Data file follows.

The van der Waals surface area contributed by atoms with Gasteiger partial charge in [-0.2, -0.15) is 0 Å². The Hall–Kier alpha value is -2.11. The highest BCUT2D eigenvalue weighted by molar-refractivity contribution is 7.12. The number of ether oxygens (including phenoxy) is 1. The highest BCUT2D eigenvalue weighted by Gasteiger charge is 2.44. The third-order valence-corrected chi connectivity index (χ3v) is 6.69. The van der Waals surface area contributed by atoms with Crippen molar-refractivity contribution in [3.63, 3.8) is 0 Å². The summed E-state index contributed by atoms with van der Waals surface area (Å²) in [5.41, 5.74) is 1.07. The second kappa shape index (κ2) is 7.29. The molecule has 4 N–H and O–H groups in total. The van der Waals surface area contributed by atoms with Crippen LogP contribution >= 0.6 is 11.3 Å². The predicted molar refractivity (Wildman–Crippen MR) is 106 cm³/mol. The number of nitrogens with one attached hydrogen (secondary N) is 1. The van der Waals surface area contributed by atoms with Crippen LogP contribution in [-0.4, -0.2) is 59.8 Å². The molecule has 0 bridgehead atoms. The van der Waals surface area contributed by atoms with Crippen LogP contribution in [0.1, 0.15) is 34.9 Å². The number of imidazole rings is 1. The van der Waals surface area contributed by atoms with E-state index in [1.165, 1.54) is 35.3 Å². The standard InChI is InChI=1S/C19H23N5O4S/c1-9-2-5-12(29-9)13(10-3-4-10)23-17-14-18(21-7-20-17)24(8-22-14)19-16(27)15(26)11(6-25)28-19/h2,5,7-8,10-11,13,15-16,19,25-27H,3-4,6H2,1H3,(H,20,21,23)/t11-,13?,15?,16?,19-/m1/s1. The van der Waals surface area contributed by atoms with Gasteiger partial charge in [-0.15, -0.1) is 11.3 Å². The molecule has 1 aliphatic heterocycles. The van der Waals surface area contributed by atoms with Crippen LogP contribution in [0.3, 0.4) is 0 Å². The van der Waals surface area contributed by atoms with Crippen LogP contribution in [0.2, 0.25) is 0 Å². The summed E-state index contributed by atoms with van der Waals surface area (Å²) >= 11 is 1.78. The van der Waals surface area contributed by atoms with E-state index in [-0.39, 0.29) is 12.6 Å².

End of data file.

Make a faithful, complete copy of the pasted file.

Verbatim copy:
The van der Waals surface area contributed by atoms with Gasteiger partial charge in [-0.2, -0.15) is 0 Å². The Hall–Kier alpha value is -2.11. The highest BCUT2D eigenvalue weighted by molar-refractivity contribution is 7.12. The number of ether oxygens (including phenoxy) is 1. The highest BCUT2D eigenvalue weighted by Gasteiger charge is 2.44. The third-order valence-corrected chi connectivity index (χ3v) is 6.69. The van der Waals surface area contributed by atoms with Crippen molar-refractivity contribution in [3.63, 3.8) is 0 Å². The summed E-state index contributed by atoms with van der Waals surface area (Å²) in [5.41, 5.74) is 1.07. The second kappa shape index (κ2) is 7.29. The molecule has 4 N–H and O–H groups in total. The van der Waals surface area contributed by atoms with Crippen LogP contribution >= 0.6 is 11.3 Å². The predicted molar refractivity (Wildman–Crippen MR) is 106 cm³/mol. The number of nitrogens with one attached hydrogen (secondary N) is 1. The van der Waals surface area contributed by atoms with Crippen LogP contribution in [-0.4, -0.2) is 59.8 Å². The molecule has 0 bridgehead atoms. The van der Waals surface area contributed by atoms with Crippen LogP contribution in [0.1, 0.15) is 34.9 Å². The number of imidazole rings is 1. The van der Waals surface area contributed by atoms with E-state index in [1.165, 1.54) is 35.3 Å². The standard InChI is InChI=1S/C19H23N5O4S/c1-9-2-5-12(29-9)13(10-3-4-10)23-17-14-18(21-7-20-17)24(8-22-14)19-16(27)15(26)11(6-25)28-19/h2,5,7-8,10-11,13,15-16,19,25-27H,3-4,6H2,1H3,(H,20,21,23)/t11-,13?,15?,16?,19-/m1/s1. The van der Waals surface area contributed by atoms with Gasteiger partial charge in [-0.15, -0.1) is 11.3 Å². The molecule has 1 aliphatic heterocycles. The van der Waals surface area contributed by atoms with Crippen LogP contribution in [0.3, 0.4) is 0 Å². The van der Waals surface area contributed by atoms with Crippen LogP contribution in [0.2, 0.25) is 0 Å². The summed E-state index contributed by atoms with van der Waals surface area (Å²) >= 11 is 1.78. The van der Waals surface area contributed by atoms with E-state index in [-0.39, 0.29) is 12.6 Å².